“It isn’t about who’s the best this or that; they are all service industries and everyone who entered will learn something.”
When I point out that a kitchen is actually at the heart of each category, Stewart looks even more pleased and says thank you very much, he’ll use that in his speech at the awards ceremony on 14 November (you read it here first).
So what is the secret of a business that’s off the beaten track rather than on a busy industrial estate, yet will come back after the two-week Christmas shutdown to a full order book in traditionally the quietest time for their industry?
“The main thing is not that we’re well placed, it’s that other businesses are dropping like flies – and we’re not,” says Stewart. “I think it’s a case of if you don’t organise your Christmas rush well enough then you’ll suffer. I come in and do some paperwork but otherwise we’re shut – it’s only the sheds that will stay open.”
“Generally in the industry January is a poor time, which is why the likes of Magnet and so on have massive sales to generate business. But In January we have already got three kitchens and five bathrooms, which is a great start to the New Year.”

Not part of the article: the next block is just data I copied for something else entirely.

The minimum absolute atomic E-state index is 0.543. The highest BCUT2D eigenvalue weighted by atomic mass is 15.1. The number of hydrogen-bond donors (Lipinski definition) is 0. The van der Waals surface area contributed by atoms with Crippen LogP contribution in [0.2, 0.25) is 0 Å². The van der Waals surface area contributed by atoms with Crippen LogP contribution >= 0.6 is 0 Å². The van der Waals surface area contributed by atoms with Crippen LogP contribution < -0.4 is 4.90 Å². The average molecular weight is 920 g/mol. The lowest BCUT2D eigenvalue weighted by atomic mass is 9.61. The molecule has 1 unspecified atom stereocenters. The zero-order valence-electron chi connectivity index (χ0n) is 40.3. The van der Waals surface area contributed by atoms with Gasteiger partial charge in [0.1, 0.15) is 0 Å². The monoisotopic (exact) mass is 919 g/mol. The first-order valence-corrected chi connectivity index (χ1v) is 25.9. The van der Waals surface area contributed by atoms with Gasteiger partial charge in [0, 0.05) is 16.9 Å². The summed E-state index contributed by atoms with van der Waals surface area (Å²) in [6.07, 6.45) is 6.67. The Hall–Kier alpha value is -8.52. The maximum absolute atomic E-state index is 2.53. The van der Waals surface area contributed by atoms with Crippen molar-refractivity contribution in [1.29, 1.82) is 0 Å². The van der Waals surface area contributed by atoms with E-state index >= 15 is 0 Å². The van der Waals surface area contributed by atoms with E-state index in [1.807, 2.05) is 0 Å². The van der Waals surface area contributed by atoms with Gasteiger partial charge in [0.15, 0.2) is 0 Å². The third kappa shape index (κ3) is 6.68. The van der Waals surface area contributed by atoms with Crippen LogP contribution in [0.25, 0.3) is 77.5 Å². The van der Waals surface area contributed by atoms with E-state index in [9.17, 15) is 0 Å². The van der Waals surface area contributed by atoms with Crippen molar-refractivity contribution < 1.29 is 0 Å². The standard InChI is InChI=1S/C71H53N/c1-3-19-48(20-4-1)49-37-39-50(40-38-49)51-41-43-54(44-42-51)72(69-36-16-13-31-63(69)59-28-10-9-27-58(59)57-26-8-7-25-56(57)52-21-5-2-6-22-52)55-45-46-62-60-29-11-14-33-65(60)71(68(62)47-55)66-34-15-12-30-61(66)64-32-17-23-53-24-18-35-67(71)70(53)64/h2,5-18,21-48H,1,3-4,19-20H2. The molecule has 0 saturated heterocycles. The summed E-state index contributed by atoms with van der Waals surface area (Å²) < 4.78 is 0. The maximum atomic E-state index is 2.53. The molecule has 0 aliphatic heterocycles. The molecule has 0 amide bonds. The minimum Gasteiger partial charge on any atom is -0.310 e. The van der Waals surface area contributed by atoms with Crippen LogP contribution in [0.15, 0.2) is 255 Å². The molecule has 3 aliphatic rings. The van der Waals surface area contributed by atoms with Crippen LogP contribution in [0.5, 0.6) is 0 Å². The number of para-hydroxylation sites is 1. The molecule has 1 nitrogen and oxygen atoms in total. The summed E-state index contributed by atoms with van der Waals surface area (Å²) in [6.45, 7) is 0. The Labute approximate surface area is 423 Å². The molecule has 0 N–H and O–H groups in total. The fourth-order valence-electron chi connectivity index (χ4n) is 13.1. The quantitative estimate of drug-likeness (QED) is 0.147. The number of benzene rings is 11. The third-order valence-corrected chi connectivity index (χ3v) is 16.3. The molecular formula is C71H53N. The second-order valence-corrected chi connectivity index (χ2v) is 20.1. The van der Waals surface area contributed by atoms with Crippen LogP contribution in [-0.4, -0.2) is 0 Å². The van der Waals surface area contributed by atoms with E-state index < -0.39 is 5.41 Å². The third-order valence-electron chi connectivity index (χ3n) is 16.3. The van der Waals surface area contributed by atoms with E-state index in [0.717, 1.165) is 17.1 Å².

While business has been largely local for the past 27 years, in a really quite small 10-mile catchment area, the internet has inevitably broadened MBK’s work and jobs have come in from as far afield as Scotland, Ireland, London and Portsmouth.
While MBK has always been known for its bathrooms, kitchens have really taken off too. “We do more bathrooms in number because they’re quite quick to turn around, but kitchens are a larger individual value.”
A typical kitchen takes three weeks, a bathroom just two, as long as there isn’t a great deal of building or structural work to do. But there are always variants; a job in Sevenoaks being done at the time of my visit involving four bathrooms was expected to take four weeks, another being done in Matfield just four days.